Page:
The rate of new HIV infections in 33 countries, including 22 in sub-Saharan Africa, has fallen by at least 25%, according to the UN secretary general’s 2011 report on AIDS, which was released on Friday. However, issues such as weak national infrastructure to combat AIDS and continuation of discrimination against people infected with the virus remain. To combat this, the report stresses the need to harness the energy of the youth, push for cost-effective HIV programmes and promote the health and dignity of women and girls. Edited excerpts from an interview with Dr Charles Gilks, country coordinator, UNAIDS, India:
What are India’s major achievements in the fight against AIDS?
What’s really encouraging is the fact that there has been a reduction of 50% in the number of new infections in India in the last decade. Contrast this with the fact that the rate has doubled in the UK in the same time. India has made remarkable progress with female sex workers, which in turn ensures that the spread of the virus to the clients is also controlled. Yet significant work needs to be done on curbing the spread of the disease among those who inject drugs and men who engage in sex with men.
Can’t take it easy: Complacency is the enemy, says Gilks. Ankit Agrawal/Mint
One of the report’s five recommendations is harnessing the energies of young people for an HIV prevention revolution. Don’t you think the initiative comes a bit late?
It’s come late, agreed. But instead of questioning it, we must now work at it. Don’t spend money on things that don’t work. Although a lot of progress has been made with the sex workers, the statistics for the young people are not as encouraging. Our youth is most vulnerable to the disease since one begins to experiment with injecting drugs at this age. Men who have sex with men are another vulnerable group.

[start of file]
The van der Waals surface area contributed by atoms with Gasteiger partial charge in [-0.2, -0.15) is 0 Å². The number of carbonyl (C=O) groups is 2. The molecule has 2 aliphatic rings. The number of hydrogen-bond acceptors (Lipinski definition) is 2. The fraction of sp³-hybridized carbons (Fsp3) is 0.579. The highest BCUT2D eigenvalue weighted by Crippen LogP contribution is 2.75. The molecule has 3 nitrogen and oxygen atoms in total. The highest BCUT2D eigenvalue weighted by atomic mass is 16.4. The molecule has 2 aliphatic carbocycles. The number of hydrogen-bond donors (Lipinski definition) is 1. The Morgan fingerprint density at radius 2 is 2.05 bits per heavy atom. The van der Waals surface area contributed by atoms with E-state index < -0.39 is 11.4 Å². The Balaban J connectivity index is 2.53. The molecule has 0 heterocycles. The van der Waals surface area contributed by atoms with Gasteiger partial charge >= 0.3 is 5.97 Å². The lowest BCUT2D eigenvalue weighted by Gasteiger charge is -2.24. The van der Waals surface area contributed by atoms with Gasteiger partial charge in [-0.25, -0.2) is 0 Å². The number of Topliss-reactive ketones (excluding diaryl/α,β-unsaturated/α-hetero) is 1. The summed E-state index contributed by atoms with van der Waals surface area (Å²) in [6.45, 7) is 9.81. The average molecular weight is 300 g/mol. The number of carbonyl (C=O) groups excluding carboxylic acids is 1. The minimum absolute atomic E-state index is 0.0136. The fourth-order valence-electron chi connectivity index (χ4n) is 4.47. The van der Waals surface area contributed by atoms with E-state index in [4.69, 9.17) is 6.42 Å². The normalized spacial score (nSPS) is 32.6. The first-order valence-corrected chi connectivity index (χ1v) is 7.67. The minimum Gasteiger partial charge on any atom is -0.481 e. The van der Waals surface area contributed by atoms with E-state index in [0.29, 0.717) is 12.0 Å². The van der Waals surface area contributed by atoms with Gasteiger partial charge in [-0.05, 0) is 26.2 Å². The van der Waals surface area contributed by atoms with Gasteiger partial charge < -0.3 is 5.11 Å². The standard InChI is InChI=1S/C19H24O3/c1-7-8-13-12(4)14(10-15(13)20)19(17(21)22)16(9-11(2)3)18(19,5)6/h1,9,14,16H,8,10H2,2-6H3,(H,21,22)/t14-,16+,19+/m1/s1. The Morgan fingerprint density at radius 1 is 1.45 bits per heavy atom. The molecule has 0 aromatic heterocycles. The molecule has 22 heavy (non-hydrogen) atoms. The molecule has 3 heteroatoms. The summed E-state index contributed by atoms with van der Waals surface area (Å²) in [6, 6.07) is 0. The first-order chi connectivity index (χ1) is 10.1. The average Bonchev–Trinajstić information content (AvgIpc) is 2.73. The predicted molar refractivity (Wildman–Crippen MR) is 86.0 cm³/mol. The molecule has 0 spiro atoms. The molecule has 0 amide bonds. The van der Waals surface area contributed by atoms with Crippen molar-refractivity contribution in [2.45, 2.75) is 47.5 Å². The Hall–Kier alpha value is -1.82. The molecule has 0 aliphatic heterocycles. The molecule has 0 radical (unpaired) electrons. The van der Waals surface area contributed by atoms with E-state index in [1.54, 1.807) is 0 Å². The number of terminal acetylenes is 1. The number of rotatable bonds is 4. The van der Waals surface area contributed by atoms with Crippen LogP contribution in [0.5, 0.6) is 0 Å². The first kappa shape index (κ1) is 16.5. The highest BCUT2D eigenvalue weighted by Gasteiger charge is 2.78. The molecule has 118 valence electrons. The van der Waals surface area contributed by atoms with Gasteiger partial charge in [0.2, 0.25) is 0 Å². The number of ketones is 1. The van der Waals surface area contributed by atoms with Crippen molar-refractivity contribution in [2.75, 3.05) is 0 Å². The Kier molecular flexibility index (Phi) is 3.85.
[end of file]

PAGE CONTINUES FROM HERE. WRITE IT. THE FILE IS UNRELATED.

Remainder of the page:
Do you sense a complacent attitude towards policymaking in India when it comes to AIDS?
The problem is that there is always a temptation to move on to something else. People and the political class need to realize that this disease has been in India for a long time. The policies need to be framed accordingly. One cannot combat this disease without revitalizing the funding scenario. AIDS is a long-burning problem, and even though we have an AIDS 2031 programme, we realize that we need to think even further.
What sets the AIDS 2031 programme apart?
AIDS 2031 was a scenario exercise set up in 2006 to look at where the epidemic could be if different ways were used to combat it. It was always looking to the future, 25 years into the future in this case. It aimed to engage debate, rethinking and reflection.
What about the risks posed by an increase in migrant populations?
We have noted a trend of circularity among the migrant populations. They go to a city to earn their livelihood and then return to their villages. On returning, neither they nor their wives have any idea that they might be carrying the virus. Once the wife gets infected, it puts her at risk of gender-based violence since in most cases it is the woman who is blamed for bringing in HIV. It also puts her children at the risk of being infected. Thus, we need to work with these migrants both at the source and the destination. And when they return to their villages, we need to broaden our programme to couples.
What are your immediate goals in India?
We have to continue to promote the fact that it is going to be a long journey. We must not declare victory and must fight against complacency. Everybody needs to realize that the first reduction of infections is relatively easy. The next half will pose more problems since it is more difficult to reach. Millions of citizens will need treatment in the next five years. Their costs go up because in the case of this disease the treatment is always for life. Till now, the case for funding hasn’t been put forth strongly.